The thermometer has not finished panicking. Global temperatures could rise about 7 ° C compared to the pre-industrial period by the end of the century, according to the findings of new French climate simulations released Tuesday, September 17.
Admittedly, this is the worst-case scenario envisaged by researchers from the CNRS, Météo France and the Atomic Energy Commission (CEA). "We have established eight scenarios with variations ranging from a rise of less than 2 ° C to a forecast of + 7 ° C. But overall, our simulations indicate that the climate will heat up more than what was planned seven years ago, "says Olivier Boucher, researcher at the CNRS and head of the climate modeling center of the Pierre-Simon Laplace Institute, contacted by France 24.
Model the weather every 15 minutes throughout the 21st century
The report is the result of a collaboration within the Climeri-France platform. The French work is part of an international effort to update the 2012 climate forecast models. The Hexagon is one of the countries that is trying to improve and refine the previous simulations that predicted, at worst , on a warming of 4.8 ° C by 2100. But Climeri-France is the first of the 30 modeling centers in the world to have published its results. All this work will be compared and compiled to feed the sixth report of the Intergovernmental Panel on Climate Change (IPCC), expected for 2021.
"The models used are more and more realistic. We were able to refine the simulation parameters and increase the resolution by bringing the geographical points closer to the modeling grid ", explains Olivier Boucher. French researchers have been able to model the weather every 15 minutes over the entire 21st century all over the world, with geographic points separated by 150 km from each other.
A long-term job that required running full-speed supercomputers day and night, 7 days out of 7, for three years.
The researchers were also able, for the first time, to integrate the socio-economic context to develop their scenarios. "That is to say that we take into account the types of future population: worlds where we are more or less concerned about the environment, where the level of international cooperation to fight against global warming varies", explains Olivier Boucher.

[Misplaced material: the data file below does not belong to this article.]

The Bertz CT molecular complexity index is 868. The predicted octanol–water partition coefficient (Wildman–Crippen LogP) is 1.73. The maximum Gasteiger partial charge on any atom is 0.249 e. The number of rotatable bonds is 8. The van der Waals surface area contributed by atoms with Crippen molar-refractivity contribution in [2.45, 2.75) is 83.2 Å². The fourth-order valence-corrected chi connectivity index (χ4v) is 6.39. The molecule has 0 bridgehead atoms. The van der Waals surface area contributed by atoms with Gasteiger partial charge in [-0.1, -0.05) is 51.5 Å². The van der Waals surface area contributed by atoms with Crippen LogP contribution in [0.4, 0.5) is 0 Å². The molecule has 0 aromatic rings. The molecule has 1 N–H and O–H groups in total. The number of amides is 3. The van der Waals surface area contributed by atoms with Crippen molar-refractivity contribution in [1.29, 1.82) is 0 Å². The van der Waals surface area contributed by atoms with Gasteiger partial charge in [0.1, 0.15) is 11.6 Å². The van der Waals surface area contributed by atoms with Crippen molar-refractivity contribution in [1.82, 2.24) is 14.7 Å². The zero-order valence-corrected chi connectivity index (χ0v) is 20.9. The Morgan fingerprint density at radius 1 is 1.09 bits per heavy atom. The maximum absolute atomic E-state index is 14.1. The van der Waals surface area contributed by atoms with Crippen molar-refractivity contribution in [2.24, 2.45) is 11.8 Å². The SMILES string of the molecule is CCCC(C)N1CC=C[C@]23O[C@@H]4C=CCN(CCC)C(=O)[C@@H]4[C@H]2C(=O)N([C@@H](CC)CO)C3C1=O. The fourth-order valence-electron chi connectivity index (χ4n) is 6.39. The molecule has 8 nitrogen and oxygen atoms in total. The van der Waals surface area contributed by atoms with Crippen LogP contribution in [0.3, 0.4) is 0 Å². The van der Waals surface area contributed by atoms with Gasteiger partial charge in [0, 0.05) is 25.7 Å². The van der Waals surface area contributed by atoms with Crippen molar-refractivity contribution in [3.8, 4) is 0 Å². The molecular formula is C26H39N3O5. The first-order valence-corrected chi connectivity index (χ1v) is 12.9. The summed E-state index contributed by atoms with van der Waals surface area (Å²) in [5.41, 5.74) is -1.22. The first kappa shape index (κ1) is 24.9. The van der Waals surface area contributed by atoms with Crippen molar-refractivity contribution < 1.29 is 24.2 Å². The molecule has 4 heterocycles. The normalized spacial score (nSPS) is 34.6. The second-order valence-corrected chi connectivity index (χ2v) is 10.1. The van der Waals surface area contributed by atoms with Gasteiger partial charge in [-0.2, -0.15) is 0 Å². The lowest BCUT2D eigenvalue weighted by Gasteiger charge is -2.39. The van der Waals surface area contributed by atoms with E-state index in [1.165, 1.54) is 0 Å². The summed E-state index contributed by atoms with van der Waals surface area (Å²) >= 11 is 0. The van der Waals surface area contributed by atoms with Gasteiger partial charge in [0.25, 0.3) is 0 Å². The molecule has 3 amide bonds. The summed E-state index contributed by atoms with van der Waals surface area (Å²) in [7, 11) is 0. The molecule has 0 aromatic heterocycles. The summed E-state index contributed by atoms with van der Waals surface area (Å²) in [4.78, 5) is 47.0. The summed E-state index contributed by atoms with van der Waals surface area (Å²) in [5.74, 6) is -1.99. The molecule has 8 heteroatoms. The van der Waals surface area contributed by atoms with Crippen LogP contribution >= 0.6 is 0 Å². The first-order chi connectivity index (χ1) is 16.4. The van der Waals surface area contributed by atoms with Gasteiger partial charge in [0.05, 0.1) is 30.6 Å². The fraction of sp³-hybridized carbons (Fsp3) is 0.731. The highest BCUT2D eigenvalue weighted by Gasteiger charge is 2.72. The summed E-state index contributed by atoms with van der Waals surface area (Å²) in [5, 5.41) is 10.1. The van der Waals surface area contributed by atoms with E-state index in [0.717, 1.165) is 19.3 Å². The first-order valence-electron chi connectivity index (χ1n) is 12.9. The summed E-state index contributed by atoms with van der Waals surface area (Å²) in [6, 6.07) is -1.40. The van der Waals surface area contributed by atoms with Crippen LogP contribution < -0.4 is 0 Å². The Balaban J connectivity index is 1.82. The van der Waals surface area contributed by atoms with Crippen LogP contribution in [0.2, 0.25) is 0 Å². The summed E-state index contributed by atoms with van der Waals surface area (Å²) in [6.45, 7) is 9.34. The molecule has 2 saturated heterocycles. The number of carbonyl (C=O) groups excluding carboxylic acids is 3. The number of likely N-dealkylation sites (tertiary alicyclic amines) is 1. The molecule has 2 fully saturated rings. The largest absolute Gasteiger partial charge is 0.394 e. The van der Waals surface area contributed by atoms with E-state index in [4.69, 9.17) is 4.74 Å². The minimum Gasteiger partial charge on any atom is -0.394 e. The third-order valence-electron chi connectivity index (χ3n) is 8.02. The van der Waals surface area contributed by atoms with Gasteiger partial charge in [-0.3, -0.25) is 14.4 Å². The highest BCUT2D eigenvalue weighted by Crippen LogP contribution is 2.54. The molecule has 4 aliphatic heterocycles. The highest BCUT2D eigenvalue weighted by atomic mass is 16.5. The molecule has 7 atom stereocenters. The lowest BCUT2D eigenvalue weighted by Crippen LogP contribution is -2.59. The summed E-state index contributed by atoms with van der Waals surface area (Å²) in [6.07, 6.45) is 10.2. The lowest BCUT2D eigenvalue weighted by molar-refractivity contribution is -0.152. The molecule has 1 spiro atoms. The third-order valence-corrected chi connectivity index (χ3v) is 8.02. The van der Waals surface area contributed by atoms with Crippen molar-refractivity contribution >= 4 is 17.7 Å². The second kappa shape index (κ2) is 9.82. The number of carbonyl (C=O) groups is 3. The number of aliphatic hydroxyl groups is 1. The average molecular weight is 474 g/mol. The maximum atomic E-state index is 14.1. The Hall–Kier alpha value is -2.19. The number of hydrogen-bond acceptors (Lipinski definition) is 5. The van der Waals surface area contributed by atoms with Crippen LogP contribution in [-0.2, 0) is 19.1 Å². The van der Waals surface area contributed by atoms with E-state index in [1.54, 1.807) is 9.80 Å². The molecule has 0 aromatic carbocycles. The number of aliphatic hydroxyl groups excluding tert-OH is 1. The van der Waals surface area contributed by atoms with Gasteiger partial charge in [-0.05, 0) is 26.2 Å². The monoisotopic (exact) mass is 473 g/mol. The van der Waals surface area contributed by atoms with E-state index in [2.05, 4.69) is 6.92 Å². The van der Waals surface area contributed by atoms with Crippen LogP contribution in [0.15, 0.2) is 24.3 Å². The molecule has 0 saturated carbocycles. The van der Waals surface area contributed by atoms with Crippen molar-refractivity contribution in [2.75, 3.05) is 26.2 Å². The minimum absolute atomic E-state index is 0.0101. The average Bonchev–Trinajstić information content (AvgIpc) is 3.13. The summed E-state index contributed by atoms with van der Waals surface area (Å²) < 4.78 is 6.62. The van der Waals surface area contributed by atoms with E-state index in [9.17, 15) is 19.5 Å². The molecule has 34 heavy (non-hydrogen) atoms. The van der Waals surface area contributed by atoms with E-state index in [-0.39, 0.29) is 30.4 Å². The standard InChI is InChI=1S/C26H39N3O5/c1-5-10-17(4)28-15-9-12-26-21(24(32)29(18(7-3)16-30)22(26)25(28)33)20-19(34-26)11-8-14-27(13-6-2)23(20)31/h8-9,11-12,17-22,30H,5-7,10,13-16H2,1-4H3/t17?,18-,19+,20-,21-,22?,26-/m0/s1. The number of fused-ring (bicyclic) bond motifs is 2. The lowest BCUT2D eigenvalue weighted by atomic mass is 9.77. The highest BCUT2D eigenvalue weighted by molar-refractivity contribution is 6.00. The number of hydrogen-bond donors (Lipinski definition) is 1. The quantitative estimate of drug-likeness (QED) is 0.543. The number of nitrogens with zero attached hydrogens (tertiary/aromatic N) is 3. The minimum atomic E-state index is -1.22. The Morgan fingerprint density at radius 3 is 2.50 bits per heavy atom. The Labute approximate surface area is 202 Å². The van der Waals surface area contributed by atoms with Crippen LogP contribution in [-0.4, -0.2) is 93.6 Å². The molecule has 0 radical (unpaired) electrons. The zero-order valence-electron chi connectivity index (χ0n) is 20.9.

More heat waves
This global approach allows French researchers to demonstrate, once again, how "the average temperature of the planet depends on climate policies that will be implemented now". Thus, the most pessimistic scenario relies heavily on a climatic "je m'en-foutisme" of the leaders, who would do little or nothing to prevent the world from continuing to fuel fossil fuels without restraint.
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On the other hand, to remain under the objective of a temperature increase of 2 ° C, set by the Paris agreement of 2015, it would be necessary to set up "voluntarist policies with profound changes in our way of life very quickly" , assures Olivier Boucher. It is essentially to proceed as quickly as possible to a "decarbonization of the electrical system", that is to say to forget the coal, gas or fuel oil. "Behavioral factors - such as diet, lower consumption or reducing the rise in demography - are also becoming more important in these 'low' scenarios," explains the CNRS researcher.
But this expert thinks that these two extreme scenarios are not the most credible. The international community seems to have already become aware of the dangers of an unrestrained exploitation of fossil resources, while the efforts required to remain in the nails of the objective of the Paris Agreement would have a very high social cost. , with a sharp rise in unemployment, in particular, says Olivier Boucher.
These new simulations demonstrate to what extent the commitments to reduce greenhouse gas emissions made by states under the Paris Agreement are insufficient. "They will lead to a rise of 4 ° C compared to the pre-industrial era," says Olivier Boucher.
Researchers did not just simulate globally. They also studied regional and even local climate changes. In particular, they looked at the French case to conclude that episodes of heat waves would - in all cases - intensify for at least twenty years. The temperatures of the day will be warmer, the heat waves will last longer and will occur more often. But in the most "low" scenarios, "the severity of heat waves may be limited after 2050," write the authors of the report. In the other scenarios, on the other hand, a typical summer of the 2050s will correspond to that of 2003, which has remained in the annals as one of the most scorching in Europe. It had caused the death of about 70,000 people on the Old Continent.